The Obama and Democrat victory in 2008 gave left wing Democrats the notion that they had a country wide mandate for left wing policy.  So they passed Keynesian stimulus spending and Obama Care, which inspired the right wing Tea Party movement, which cost the Democrats the House and their big majority in the Senate.

Now it will all happen again, only in reverse.

How often will these wild swings happen before the extremists of both parties stop misinterpreting election results and trying to govern from their ideologically pure perspectives?  Or, more to the point, since extremists are by definition unable to consider other points of view, when will the adults finally step forward and take charge of negotiating deals that find ways to bring the country together?

Thursday, April 14, 2011

Pretty speech...

As usual with an Obama speech, it was a grand elocution of broad principles and light on specifics. 

Nothing about how he would reform Social Security (how about raising the retirement age and means testing?).  Reduce Medicare and Medicaid waste and fraud - again?  Haven’t we been trying to cut waste and fraud for years?  Decades?  Raise taxes on the rich, but don’t touch the middle class (pandering for votes rather than raising much in the way of revenues).  Cut military spending, but no specifics.  Protect “investments” (spending on social programs). 

The issue is not so much that the politicians don’t have the courage to do this, which of course they don’t, but that the public is in denial about the scope of the problem.  Conservative voters think you can solve the problem by cutting entitlements and social programs, and liberal voters think you can solve the problem by raising taxes on the wealthy and cutting military spending.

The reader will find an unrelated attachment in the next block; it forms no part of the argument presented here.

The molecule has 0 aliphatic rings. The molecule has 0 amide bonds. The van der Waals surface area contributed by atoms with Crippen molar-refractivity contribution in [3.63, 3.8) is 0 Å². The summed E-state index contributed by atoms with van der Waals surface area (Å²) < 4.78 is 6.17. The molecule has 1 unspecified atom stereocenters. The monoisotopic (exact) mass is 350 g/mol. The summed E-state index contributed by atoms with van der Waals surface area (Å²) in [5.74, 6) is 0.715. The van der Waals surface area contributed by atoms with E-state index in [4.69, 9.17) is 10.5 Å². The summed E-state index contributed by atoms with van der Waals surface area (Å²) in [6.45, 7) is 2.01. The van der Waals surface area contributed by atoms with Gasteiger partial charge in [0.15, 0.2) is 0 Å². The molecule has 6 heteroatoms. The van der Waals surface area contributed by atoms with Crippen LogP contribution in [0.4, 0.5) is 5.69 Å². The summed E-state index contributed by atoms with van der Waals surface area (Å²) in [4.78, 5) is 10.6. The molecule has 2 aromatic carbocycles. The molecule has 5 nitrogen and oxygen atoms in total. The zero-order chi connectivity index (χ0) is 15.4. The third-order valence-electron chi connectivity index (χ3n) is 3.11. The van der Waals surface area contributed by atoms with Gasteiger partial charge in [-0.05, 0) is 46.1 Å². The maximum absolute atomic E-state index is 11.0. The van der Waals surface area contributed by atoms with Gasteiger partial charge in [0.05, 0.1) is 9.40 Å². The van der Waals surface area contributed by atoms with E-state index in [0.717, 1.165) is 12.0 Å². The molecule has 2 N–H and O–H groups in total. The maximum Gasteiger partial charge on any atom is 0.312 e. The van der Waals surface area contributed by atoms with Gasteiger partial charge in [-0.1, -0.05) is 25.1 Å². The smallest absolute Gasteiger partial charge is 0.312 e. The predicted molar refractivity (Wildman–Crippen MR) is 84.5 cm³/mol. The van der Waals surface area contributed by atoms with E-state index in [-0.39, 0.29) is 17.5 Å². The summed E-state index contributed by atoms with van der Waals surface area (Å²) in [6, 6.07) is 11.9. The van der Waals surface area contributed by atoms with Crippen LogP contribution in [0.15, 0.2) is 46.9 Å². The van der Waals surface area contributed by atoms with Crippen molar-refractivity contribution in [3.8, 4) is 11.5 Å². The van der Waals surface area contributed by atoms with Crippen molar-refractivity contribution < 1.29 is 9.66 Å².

The terrible truth is that both are right but insufficient.  We need both, not either/or. 

And there is only one person who can do both, the president of the United States.  He needs to lead, and do more than make pretty speeches that end up being little more than stump speeches for his next election campaign.

I reject the conservative notion that increasing taxes will do much to hurt the economy.   I reject the liberal notion that increased government spending will do much to boost the economy.  These ideological beliefs may hold some truth in normal times, but his is not a normal time. 

I think we are on a fast track to sudden and large interest rate increases that will be needed to sell U.S. Treasury bonds in order to finance government spending.  And when that happens, the interest on the debt wipes out everything else the government wants to spend money on.  Then we go into a death spiral toward bankruptcy and galloping inflation, and the lives of every American change dramatically for the worse. 

We need more than campaign speeches.  We need more than obsolete ideologies based on a world that is gone – that world disappeared with the advent of the Great Recession.  We need to cut spending and increase taxes.  We need to cut the deficit to very close to zero or the interest on the debt will devour the government.

Monday, April 11, 2011

It's up to the president

Obama has yet to come out with his budget cutting proposal, but I hope he is serious about it.  Ryan came out with a Republican wish list more than a serious proposal, but it is a politically risky start of the negotiation, so good for him.